Here we investigate CNV of NPY4R gene in 69 modern human samples from the 1000 Genomes project and of three archaic hominins (two Neanderthals and one Denisovan), using well-established computational methods of CNV detection by read depth analysis [17,18,19,20]. For 19 of the 1000 Genomes samples, we also determined the copy number of NPY4R using the recently developed molecular droplet digital PCR (ddPCR) method . Our results differ from previously published studies of the CNV of this complex genomic region in that we find more copies and more variation with both of these approaches than previously published studies. The differences between the copy number determination methods are discussed.
The aim of the study was to determine the copy number of the human NPY4R gene in samples from the 1000 Genomes database and to compare the computational read depth analysis methods with the ddPCR method in DNA from a subset of these samples. Finally, we performed read depth analysis of three archaic hominins.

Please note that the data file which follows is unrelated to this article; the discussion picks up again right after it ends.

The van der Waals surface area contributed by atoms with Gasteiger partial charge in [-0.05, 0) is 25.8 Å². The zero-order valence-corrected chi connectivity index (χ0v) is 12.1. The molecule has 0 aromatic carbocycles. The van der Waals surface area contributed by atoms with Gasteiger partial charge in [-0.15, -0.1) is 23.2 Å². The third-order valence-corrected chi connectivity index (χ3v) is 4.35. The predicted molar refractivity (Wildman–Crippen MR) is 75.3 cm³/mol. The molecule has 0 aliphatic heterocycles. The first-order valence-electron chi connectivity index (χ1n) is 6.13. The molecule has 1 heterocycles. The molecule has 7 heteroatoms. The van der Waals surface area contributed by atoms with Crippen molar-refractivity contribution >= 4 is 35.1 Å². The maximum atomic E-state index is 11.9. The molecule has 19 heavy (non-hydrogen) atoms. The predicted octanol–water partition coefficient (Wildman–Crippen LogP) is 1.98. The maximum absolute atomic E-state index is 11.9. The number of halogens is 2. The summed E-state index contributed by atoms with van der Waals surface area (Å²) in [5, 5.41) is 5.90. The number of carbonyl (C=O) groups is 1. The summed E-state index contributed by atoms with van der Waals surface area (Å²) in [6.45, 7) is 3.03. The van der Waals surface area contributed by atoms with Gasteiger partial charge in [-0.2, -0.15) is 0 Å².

The low coverage samples from phase 1 of the 1000 Genomes Project were downloaded from the public repository, (http://www.1000genomes.org, download data 2012-06-01), then the copy number of the CNV region spanning NPY4R was assessed using CNVrd2 read depth analysis method. The phase 3 sequencing data for the same samples from the 1000 Genomes Project (N = 66) was analysed using three different read depth analysis methods, namely CNVrd2  (except for NA18940), Control-FREEC  and CNVnator . We have also investigated the high-coverage genomes of two Neanderthals and one Denisovan for their copy number in the NPY4R region using the Control-FREEC method. Finally, ddPCR was performed on 18 samples from the 1000 Genomes Project.